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Virgin Digital Help Rolled Out To Resolve Tech Issues

The Virgin Group has come up with a new company to assist the UK consumers with a flurry of technical glitches, such as sudden PC crashing, game console showing incompatibility with other gear, connectivity issues with wireless network set ups, to mention a few that people face in their day to day life.

The new arm (opens in new tab), dubbed as "Virgin Digital Help", which is the group’s first UK consumer company in three years, has been created in conjunction with outsourcing firm Sutherland Global Services.

The company has been set up to provide clueless users with free self-help user guide on bevy of issues, like ‘speed up’ to let the PC work faster, as well as ‘get connected’ to set up connections to wireless networks and printers.

It serves users with a “Desktop Digital Helper”, denoted as a free digital toolkit, which is actually a software bundle that comprises of 100 self-help guides along with AVG 9.0.

In addition to these free services, the company also offers a broad array of automated patches for £2.99 a month, with custom services could go up to £90 for a home visit.

Touting the launch of a new company, Joe Steel, head of Virgin Digital Help and cofounder of Virgin Mobile, said: “We have launched Virgin Digital Help to get Britain’s digital stuff to work. Now you don’t have to get mad, you can just get help.”

Our Comments

The outfit will go head to head against the likes of Comet on Call, the Geeksquad from Carphone Warehouse and DSGi's Techguys. Virgin is entering the market knowing that it has a user base of several million users it can tap into almost immediately. It will be interesting to see whether BT will enter that market as well as its two immediate competitors have done so.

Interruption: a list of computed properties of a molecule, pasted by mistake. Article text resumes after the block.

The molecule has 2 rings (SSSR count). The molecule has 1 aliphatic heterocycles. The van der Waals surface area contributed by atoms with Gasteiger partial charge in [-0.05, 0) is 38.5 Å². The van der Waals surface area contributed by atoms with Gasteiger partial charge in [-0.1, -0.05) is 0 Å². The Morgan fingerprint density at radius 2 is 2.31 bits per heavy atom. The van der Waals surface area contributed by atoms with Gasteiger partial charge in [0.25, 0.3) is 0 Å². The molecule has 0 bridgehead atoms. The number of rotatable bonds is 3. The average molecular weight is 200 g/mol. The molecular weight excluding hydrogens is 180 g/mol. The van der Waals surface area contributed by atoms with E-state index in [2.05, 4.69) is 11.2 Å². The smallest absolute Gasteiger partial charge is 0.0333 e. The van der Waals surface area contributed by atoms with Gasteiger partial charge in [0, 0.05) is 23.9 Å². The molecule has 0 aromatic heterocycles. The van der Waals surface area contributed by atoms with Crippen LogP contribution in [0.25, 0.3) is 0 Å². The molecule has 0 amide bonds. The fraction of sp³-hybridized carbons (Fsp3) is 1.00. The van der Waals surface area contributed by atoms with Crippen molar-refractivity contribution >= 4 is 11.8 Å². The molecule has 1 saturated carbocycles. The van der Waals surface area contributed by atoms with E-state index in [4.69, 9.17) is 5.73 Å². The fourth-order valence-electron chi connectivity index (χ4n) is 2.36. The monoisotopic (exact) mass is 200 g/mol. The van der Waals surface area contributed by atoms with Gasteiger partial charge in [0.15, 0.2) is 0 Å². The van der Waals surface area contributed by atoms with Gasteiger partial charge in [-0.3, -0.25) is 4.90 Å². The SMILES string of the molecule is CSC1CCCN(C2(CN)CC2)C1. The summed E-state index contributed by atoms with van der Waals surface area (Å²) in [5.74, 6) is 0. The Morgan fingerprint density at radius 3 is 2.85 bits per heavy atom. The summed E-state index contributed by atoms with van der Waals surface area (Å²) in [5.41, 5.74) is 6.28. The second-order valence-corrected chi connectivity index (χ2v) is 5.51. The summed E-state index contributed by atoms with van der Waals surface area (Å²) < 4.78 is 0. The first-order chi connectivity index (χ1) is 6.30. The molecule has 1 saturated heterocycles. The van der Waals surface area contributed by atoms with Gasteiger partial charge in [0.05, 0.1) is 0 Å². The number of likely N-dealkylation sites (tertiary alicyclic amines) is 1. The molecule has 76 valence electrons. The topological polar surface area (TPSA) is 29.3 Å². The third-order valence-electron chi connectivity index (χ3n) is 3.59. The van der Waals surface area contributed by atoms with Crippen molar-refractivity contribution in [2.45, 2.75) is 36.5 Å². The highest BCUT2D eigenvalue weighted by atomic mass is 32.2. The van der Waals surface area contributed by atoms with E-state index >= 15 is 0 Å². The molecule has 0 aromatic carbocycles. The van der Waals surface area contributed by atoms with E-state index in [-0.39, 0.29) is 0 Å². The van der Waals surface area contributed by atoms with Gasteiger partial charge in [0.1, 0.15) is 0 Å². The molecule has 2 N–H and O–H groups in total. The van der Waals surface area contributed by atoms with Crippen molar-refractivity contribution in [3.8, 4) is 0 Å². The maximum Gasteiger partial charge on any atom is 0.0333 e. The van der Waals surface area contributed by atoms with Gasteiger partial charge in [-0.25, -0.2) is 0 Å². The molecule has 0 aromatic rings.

Related Links

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(This Is London)

Désiré has been musing and writing about technology during a career spanning four decades. He dabbled in website building and web hosting when DHTML and frames were en vogue and started writing about the impact of technology on society just before the start of the Y2K hysteria at the turn of the last millennium. Following an eight-year stint at where he discovered the joys of global tech-fests, Désiré now heads up TechRadar Pro. Previously he was a freelance technology journalist at Incisive Media, Breakthrough Publishing and Vnunet, and Business Magazine. He also launched and hosted the first Tech Radio Show on Radio Plus.